The Big Lebowski (1998)

BigLebowski

Written by Ethan and Joel; directed by Joel; produced by Ethan

Jeff Lebowski (aka The Dude, or His Dudeness, or Duder, or El Duderino if you’re not into that whole brevity thing) is mistaken for his millionaire namesake and gets dragged into a kidnapping plot…

Seen before? Yes, but not for years. It was the first Coen Brothers movie I saw at the cinema – a quick* flick through my old academic diaries tell me it was on 29 October 1998, in Stoke-on-Trent with Will Haywood and Stuart Oultram. (*Long, exhaustive, bordering on the obsessional.)

Best performance: Jeff Bridges as The Dude. It’s a fantastic creation, even if he’s possibly the least proactive lead in all of cinema. He gets pulled through the film by all the other characters – he just wants to placate people and pour himself a White Russian. Bridges plays him with charm, humour and hilarious bursts of anger.

Coen regulars (running total of appearances): John Goodman (4) and Steve Buscemi (5) play the Dude’s bowling buddies, Walter and Donnie. There are cameos from Jon Polito (4) as a private eye, John Turturro (3) as paedophile Jesus, and Peter Stormare (2) as a nihilist. It’s a first Coen movie for Jeff Bridges (1).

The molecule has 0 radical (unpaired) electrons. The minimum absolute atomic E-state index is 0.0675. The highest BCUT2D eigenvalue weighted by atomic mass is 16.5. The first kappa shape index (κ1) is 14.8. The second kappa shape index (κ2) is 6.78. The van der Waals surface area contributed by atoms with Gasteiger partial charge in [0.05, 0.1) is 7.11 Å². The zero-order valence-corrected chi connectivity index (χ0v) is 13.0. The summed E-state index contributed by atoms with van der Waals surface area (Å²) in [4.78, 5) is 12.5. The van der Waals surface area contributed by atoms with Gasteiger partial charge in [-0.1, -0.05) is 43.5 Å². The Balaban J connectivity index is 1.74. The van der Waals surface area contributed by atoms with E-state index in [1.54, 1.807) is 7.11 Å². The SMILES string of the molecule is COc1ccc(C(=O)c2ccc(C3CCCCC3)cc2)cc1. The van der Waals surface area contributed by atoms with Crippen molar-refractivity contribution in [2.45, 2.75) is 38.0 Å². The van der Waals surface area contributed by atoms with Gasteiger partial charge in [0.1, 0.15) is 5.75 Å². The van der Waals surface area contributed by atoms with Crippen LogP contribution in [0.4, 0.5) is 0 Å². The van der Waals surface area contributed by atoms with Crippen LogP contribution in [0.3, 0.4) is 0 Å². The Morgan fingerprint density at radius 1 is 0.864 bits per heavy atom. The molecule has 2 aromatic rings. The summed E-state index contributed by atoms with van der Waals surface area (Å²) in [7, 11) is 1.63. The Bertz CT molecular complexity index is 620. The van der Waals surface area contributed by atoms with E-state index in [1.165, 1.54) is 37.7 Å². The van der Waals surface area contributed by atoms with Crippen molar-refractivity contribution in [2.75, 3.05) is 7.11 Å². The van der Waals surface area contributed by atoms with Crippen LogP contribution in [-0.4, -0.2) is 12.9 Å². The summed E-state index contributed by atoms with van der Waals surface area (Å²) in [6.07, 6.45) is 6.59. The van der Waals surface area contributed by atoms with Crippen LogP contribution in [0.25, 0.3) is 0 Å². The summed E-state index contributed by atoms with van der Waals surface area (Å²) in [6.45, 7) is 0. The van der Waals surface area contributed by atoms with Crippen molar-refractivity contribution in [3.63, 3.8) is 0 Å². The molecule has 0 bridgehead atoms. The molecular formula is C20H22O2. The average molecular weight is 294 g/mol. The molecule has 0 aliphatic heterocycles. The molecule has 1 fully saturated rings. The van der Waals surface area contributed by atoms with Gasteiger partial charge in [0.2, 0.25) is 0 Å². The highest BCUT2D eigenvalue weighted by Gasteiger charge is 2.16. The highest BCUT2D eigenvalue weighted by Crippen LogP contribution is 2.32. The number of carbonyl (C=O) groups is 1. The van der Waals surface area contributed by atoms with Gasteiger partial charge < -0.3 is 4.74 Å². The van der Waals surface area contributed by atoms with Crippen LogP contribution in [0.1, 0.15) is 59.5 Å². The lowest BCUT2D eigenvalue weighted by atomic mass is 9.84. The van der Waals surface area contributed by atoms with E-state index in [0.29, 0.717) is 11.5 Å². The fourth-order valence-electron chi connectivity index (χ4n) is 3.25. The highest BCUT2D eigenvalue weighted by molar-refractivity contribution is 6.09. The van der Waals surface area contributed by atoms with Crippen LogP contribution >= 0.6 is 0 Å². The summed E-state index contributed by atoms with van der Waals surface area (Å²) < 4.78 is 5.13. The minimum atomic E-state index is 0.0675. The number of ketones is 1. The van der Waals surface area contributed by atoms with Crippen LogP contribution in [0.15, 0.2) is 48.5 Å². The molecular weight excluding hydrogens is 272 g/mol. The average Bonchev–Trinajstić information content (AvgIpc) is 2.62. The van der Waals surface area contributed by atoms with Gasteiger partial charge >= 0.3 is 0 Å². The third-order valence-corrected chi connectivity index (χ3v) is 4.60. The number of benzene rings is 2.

Best bit: The surreal, gleeful music video of a dream sequence – the Dude bowling, flirting with Julianne Moore and flying through women’s legs – which is scored by Kenny Rodgers’s Just Dropped In (To See What Condition My Condition Was in).

Review: Being both a film geek and someone who was born in the late 70s, I guess I was presupposed to love 90s American cinema. To me, the movies of Quentin Tarantino, Steven Soderbergh, Robert Rodriguez, Kevin Smith, Bryan Singer and others (and Brit Danny Boyle) are all part of the same glorious, joyful, bold and distinctive period. Films were fun and full of character; they knew and played with conventions; they told oddball stories about interesting people. It’s part personal taste, part teenage nostalgia – and The Big Lebowski sits slap-bang in the middle of this phase. It’s effortlessly cool; has crisp, quotable dialogue and a great soundtrack; and is generally just enormous fun. Like most of the Coens’ movies, we get a reasonably standard setup, which then spins off into increasingly eccentric and downright bonkers areas. Two hours pass by so enjoyably that when it had finished I very nearly just put it on again.

Ten rugs that really tied the room together out of 10.

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